The aim of this study is to determine the contribution of intramuscular vs circulating sources of lipid and carbohydrate to exercise fuel utilization in males and females and to determine the post-exercise changes in hormone and fuel metabolism. It has previously been shown that females utilize proportionally more fat, whereas males utilize proportionally more carbohydrate, during moderate exercise. The combination of indirect calorimetry and stable isotope techniques will be used to determine potential gender differences in the contribution of intramuscular vs circulating fuels to whole body lipid and carbohydrate oxidation. Simultaneously, the circulating hormone environment will be determined to ascertain any relationship with patterns of nutrient utilization. Subjects follow 3 days of controlled diet and are studied in the morning after an overnight fast. Following resting measurements, cycle exercise is performed for 90 minutes, at a steady state intensity of 90% lactate threshold. Subjects then rest for 3 hours with measurements continuing throughout the post-exercise period. It is hypothesized that a) the greater proportional fat oxidation in females will be due to a greater utilization of intramuscular triglyceride (and possibly very-low density lipoprotein triglyceride) b) the greater proportional carbohydrate oxidation in males will be due to a greater utilization of both muscle glycogen and blood glucose c) post-exercise circulating FFA oxidation will be greater in males whereas FFA re-esterification will be greater in females. In this way, females may minimize both utilization of peripheral lipid stores and endogenous glucose. This has implications for gender differences in the mechanisms controlling body fat stores and lipid/carbohydrate interactions.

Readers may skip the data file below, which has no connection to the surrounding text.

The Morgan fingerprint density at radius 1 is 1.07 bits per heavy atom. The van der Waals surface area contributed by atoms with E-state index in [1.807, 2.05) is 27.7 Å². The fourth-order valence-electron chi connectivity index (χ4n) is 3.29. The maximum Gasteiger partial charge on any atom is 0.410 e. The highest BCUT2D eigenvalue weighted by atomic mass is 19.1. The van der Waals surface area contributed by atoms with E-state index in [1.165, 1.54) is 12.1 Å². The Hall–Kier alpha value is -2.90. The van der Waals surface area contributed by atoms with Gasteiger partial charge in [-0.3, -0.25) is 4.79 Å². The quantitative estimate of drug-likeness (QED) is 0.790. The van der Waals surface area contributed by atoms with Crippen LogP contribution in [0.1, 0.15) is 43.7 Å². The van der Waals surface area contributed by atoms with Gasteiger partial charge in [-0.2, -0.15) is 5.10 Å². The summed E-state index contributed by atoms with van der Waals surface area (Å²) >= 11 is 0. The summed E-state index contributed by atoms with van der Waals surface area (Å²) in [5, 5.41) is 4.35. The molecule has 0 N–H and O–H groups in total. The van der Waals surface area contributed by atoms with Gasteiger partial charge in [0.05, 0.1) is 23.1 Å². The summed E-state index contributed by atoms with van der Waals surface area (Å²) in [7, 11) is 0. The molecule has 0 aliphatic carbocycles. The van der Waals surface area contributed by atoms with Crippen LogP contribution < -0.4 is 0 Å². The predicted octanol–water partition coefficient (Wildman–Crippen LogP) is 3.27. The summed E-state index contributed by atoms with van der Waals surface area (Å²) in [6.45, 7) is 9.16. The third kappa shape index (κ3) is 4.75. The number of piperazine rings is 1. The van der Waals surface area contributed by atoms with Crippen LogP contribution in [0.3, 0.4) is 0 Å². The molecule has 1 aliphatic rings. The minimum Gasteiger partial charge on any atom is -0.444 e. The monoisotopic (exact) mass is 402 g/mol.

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University of Colorado Denver
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